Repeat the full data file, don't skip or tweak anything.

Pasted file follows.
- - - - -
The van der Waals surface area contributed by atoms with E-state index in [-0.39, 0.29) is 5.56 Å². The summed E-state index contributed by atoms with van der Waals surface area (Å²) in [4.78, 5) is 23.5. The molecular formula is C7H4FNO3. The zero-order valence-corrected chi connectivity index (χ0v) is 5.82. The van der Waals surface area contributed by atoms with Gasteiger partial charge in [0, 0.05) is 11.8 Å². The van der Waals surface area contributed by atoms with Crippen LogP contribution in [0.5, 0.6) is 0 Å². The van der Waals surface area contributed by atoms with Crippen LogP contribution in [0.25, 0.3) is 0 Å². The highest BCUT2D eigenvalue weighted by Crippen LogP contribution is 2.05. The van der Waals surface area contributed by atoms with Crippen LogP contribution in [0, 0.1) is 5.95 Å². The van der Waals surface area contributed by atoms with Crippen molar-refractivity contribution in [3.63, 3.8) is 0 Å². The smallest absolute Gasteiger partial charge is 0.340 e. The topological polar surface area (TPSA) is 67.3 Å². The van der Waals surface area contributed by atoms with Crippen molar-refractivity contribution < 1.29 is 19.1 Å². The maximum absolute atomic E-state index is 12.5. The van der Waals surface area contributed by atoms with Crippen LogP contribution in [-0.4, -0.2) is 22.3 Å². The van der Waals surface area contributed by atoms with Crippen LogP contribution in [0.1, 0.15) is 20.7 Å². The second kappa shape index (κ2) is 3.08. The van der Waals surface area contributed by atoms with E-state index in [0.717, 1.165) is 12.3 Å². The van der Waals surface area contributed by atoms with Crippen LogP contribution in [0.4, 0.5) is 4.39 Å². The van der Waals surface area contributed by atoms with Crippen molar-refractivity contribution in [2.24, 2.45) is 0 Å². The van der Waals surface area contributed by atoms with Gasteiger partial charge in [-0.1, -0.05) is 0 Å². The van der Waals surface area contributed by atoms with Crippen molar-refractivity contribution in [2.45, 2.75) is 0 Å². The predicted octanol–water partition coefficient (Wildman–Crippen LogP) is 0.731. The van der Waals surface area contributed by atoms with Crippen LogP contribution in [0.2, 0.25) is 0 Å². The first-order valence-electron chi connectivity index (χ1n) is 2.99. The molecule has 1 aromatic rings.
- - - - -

The van der Waals surface area contributed by atoms with E-state index in [-0.39, 0.29) is 5.56 Å². The summed E-state index contributed by atoms with van der Waals surface area (Å²) in [4.78, 5) is 23.5. The molecular formula is C7H4FNO3. The zero-order valence-corrected chi connectivity index (χ0v) is 5.82. The van der Waals surface area contributed by atoms with Gasteiger partial charge in [0, 0.05) is 11.8 Å². The van der Waals surface area contributed by atoms with Crippen LogP contribution in [0.5, 0.6) is 0 Å². The van der Waals surface area contributed by atoms with Crippen LogP contribution in [0.25, 0.3) is 0 Å². The highest BCUT2D eigenvalue weighted by Crippen LogP contribution is 2.05. The van der Waals surface area contributed by atoms with Crippen LogP contribution in [0, 0.1) is 5.95 Å². The van der Waals surface area contributed by atoms with Crippen molar-refractivity contribution in [3.63, 3.8) is 0 Å². The smallest absolute Gasteiger partial charge is 0.340 e. The topological polar surface area (TPSA) is 67.3 Å². The van der Waals surface area contributed by atoms with Crippen molar-refractivity contribution < 1.29 is 19.1 Å². The maximum absolute atomic E-state index is 12.5. The van der Waals surface area contributed by atoms with Crippen LogP contribution in [-0.4, -0.2) is 22.3 Å². The van der Waals surface area contributed by atoms with Crippen LogP contribution in [0.1, 0.15) is 20.7 Å². The second kappa shape index (κ2) is 3.08. The van der Waals surface area contributed by atoms with E-state index in [0.717, 1.165) is 12.3 Å². The van der Waals surface area contributed by atoms with Crippen LogP contribution in [0.4, 0.5) is 4.39 Å². The van der Waals surface area contributed by atoms with Crippen molar-refractivity contribution in [2.24, 2.45) is 0 Å². The van der Waals surface area contributed by atoms with Gasteiger partial charge in [-0.1, -0.05) is 0 Å². The van der Waals surface area contributed by atoms with Crippen molar-refractivity contribution in [2.45, 2.75) is 0 Å². The predicted octanol–water partition coefficient (Wildman–Crippen LogP) is 0.731. The van der Waals surface area contributed by atoms with Crippen LogP contribution in [0.2, 0.25) is 0 Å². The first-order valence-electron chi connectivity index (χ1n) is 2.99. The molecule has 1 aromatic rings.